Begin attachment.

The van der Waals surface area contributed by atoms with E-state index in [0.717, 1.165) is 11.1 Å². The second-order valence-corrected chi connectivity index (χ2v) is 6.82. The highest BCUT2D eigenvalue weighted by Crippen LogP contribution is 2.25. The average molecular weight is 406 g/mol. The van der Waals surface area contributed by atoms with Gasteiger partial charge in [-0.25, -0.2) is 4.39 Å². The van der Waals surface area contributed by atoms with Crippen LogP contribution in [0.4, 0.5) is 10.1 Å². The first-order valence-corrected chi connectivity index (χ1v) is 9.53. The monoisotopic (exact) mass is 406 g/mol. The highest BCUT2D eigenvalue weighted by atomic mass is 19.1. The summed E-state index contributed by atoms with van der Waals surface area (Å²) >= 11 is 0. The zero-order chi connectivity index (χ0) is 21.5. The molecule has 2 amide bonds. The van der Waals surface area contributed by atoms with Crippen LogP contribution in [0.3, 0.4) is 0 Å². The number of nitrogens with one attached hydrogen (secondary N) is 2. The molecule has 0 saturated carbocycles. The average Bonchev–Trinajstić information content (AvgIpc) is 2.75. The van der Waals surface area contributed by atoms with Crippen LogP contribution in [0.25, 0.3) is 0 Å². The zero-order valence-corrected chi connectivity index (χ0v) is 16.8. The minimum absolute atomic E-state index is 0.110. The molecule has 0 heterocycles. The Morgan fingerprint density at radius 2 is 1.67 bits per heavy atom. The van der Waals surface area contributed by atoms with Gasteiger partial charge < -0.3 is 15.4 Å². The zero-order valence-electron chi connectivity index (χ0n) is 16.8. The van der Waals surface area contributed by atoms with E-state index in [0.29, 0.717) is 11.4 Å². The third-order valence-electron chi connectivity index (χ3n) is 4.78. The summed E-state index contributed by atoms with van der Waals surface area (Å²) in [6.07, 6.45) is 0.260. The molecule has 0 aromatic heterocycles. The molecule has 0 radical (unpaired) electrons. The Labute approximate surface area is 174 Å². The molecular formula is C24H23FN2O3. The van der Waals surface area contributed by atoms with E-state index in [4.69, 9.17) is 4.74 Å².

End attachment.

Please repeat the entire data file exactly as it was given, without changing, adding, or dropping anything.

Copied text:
The van der Waals surface area contributed by atoms with E-state index in [0.717, 1.165) is 11.1 Å². The second-order valence-corrected chi connectivity index (χ2v) is 6.82. The highest BCUT2D eigenvalue weighted by Crippen LogP contribution is 2.25. The average molecular weight is 406 g/mol. The van der Waals surface area contributed by atoms with Gasteiger partial charge in [-0.25, -0.2) is 4.39 Å². The van der Waals surface area contributed by atoms with Crippen LogP contribution in [0.4, 0.5) is 10.1 Å². The first-order valence-corrected chi connectivity index (χ1v) is 9.53. The monoisotopic (exact) mass is 406 g/mol. The highest BCUT2D eigenvalue weighted by atomic mass is 19.1. The summed E-state index contributed by atoms with van der Waals surface area (Å²) >= 11 is 0. The zero-order chi connectivity index (χ0) is 21.5. The molecule has 2 amide bonds. The van der Waals surface area contributed by atoms with Crippen LogP contribution in [0.3, 0.4) is 0 Å². The number of nitrogens with one attached hydrogen (secondary N) is 2. The molecule has 0 saturated carbocycles. The average Bonchev–Trinajstić information content (AvgIpc) is 2.75. The van der Waals surface area contributed by atoms with Crippen LogP contribution in [0.25, 0.3) is 0 Å². The zero-order valence-corrected chi connectivity index (χ0v) is 16.8. The minimum absolute atomic E-state index is 0.110. The molecule has 0 heterocycles. The Morgan fingerprint density at radius 2 is 1.67 bits per heavy atom. The van der Waals surface area contributed by atoms with Gasteiger partial charge < -0.3 is 15.4 Å². The zero-order valence-electron chi connectivity index (χ0n) is 16.8. The van der Waals surface area contributed by atoms with E-state index in [0.29, 0.717) is 11.4 Å². The third-order valence-electron chi connectivity index (χ3n) is 4.78. The summed E-state index contributed by atoms with van der Waals surface area (Å²) in [6.07, 6.45) is 0.260. The molecule has 0 aromatic heterocycles. The molecule has 0 radical (unpaired) electrons. The Labute approximate surface area is 174 Å². The molecular formula is C24H23FN2O3. The van der Waals surface area contributed by atoms with E-state index in [4.69, 9.17) is 4.74 Å².